As for the Hungarian part, Hungary has chosen to become a Free Route Airspace. You will not find any airways in the Hungarian airspace.
Skyvector path 9.jpg
The solution is to make a direct from the last point at the Hungarian border to the first point of the arrival route. It is represented by an arrow in SkyVector flightplan, and marked DCT in a flightplan.
Skyvector path 10.jpg
Our final routing is: LANVI UM164 EPL UN491 TRA Z601 BODAN Z163 NUNRI T103 BEMKI T23 GRZ P978 GOTAR DCT VEBOS
In Europe, SID and STAR designators (such as VEBOS3R) shall not appear in the flightplan.

Vertical Flightpath Management

Semi-circular rule

You must select a correct flight level in order to fly your route.

Remember the semi-circular rule:

- Flying Westbound (180°-359°) gives an even flight level.

- Flying Eastbound (000°-179°) gives an odd flight level.
Note that connecting from an airway to another will require some time to change your flight level. It will be written in the flightplan: WPT/NxxxxFxxx

Regulatory flight levels

Since we have chosen to fly in upper airways, it is required to fly above FL195. European airspace is RVSM above FL285.

These airways have their own rules: Each route is described in the AIP of the country, AIP Part 2 – ENR Part 3.

This description will give the waypoint included along the route, the parity of the flight levels to be flown, the vertical extent of the airway, etc…
For example, for UN491:
AIP FL 1.jpg

Validation of the route (only for European routes)

Initial validation

This step is not mandatory to fly on IVAO for a daily flight. But if you want to perform a real route “as real as it gets” or you want to have a valid route for your pilot exam, it is more than recommended to continue this tutorial.
As we are flying in Europe, all IFR flights must pass the CFMU validation process. This process ensures that the intended route is in accordance with the various European regulations (altitude restrictions, route reserved for specific origin/destination …)

Please visit the official NOP Network Operations Portal > Tactical tab > Flight Planning section > Structured Editors to perform validation requests: https://www.public.nm.eurocontrol.int/PUBPORTAL/gateway/spec/
Two choices are available: “Free Editor” and “Structured Editor”.
I recommend you to use the Structured Editor. File the fields as if you were filing your flightplan.

CFMU 1.jpg

After validating, the system should return all the problems found:

CFMU 2.jpg

Correction of errors

Let’s take these errors one by one:


We need to find another route or if we want to stay on this route, we will have to descent below FL095, which is not acceptable for us.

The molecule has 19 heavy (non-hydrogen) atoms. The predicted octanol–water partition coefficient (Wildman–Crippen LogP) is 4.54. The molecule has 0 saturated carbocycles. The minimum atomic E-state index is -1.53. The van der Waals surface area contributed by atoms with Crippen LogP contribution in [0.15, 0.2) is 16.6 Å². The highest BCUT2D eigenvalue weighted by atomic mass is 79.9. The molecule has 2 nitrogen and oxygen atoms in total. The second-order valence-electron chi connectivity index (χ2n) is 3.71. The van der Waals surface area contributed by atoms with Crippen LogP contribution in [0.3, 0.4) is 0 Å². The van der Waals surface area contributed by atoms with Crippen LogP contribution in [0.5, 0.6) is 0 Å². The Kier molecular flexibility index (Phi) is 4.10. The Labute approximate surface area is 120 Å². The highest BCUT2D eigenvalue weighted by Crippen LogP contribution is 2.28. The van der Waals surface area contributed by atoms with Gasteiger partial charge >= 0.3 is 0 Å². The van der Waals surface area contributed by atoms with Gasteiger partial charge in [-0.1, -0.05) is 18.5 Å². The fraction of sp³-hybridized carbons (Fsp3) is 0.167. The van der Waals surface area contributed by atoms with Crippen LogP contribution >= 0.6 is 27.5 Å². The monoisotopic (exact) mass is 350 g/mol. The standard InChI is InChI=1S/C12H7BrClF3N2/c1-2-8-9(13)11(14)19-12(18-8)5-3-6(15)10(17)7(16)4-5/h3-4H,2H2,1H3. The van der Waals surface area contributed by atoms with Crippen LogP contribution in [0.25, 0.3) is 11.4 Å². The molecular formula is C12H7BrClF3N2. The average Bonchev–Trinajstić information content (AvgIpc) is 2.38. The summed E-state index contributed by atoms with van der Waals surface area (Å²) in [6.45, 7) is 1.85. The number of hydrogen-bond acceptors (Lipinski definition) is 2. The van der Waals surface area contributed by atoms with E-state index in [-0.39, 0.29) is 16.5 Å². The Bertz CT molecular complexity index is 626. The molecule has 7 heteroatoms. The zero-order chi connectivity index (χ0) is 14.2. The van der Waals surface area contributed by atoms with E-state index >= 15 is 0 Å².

Go back to SkyVector. Center your map on TRA.

We can see that in fact Skyvector assigned automatically airway Z601. But the relevant airway we were targeting here is: UN491. We should then change to airway T103 at the ZURICH VOR (ZUE)

Skyvector errors 1.jpg

So the route is changed from: EPL UN491 TRA Z601 BODAN to EPL UN491 ZUE T103 BEMKI


It is another bad selection of airway. We were targeting UT23 all the way long. BEMKI T23 GRZ shall become BEMKI UT23 GRZ


We are now going from ZUE to NUNRI via T103, so we can discard this error.


We use airway T103 on this section: NUNRI T103 BEMKI

Skyvector errors 2.jpg

Since the restriction is not precise enough, a search in the German AIP for [ED2709A] gives us: “Only available for traffic arriving EDDM/MA/MO ETSA/SI/SL from NUNRI to DISUN”

Therefore, we need to fly along T103 before NUNRI.

Actually, we are now flying on airway T103 from ZUE, so this error is therefore solved.

Our corrected route is: LANVI UM164 EPL UN491 ZUE T103 BEMKI UT23 GRZ P978 GOTAR DCT VEBOS
Discard the last error. It will show up from time to time on several airports. Just check on the according SID chart that the departure is not restricted by “On ATC clearance only” conditions. It can also be restricted to local airlines, etc…

A common error is not found on this route and is about parity change for flight levels. If you happen to face such restriction, do not forget to add: WPT/NxxxxFxxx where N is the expected speed and F is the new flight level. Climb or descent should be initiated on or after passing the waypoint and not before, and is always subject to ATC clearance.

Final validation

Now, we will submit the new route through the system and check if there are new errors.

If no error is returned by the system, then: Congratulations! Your route has passed all the various restrictions of the European airspace.

In the other case, it goes for another round of corrections. In our case, we still meet one error:


In that case, we need to reroute. Let’s go back to SkyVector. It’s now about finding a route not too far from the first one to avoid the conflicting area. What happens if we continue from ZUE to DEGES on UN491? We can then fly along UN871 till GAPTO, which is a waypoint of UT23 which is our initial route.

Skyvector errors 3.jpg

The new section of the route is UN491 DEGES UN871 GAPTO UT23.

Therefore, our new corrected route is: LANVI UM164 EPL UN491 DEGES UN871 GAPTO UT23 GRZ P978 GOTAR DCT VEBOS
Skyvector errors 4.jpg
This last route is finally accepted by the system!


Building an IFR route is not something particularly difficult if we take the time to do it correctly. With habit, it will become easier and easier to elaborate an initial route.

The tricky part will always be correcting the initial route to make it compliant with all the restrictions due to operating in the European airspaces. But at the end, it is extremely rewarding if you can fly “as real as it gets”
In addition to this tutorial, you can also try go further by:
  • Optimizing your route (our final route is 704NM, giving an increase of 4% in distance compared to

the shortest route possible).

  • Elaborate your route taking into account bad weather conditions
  • Flying other airspace regulations and restrictions (North Atlantic Tracks, etc…)

See also

  • None


  • None


  • VID 200696 - Creation
  • VID 150259 - Update
  • VID 531824 - Wiki Integration


  • 00:55, 14 May 2021


  • This documentation is copyrighted as part of the intellectual property of the International Virtual Aviation Organisation.


  • The content of this documentation is intended for aviation simulation only and must not be used for real aviation operations.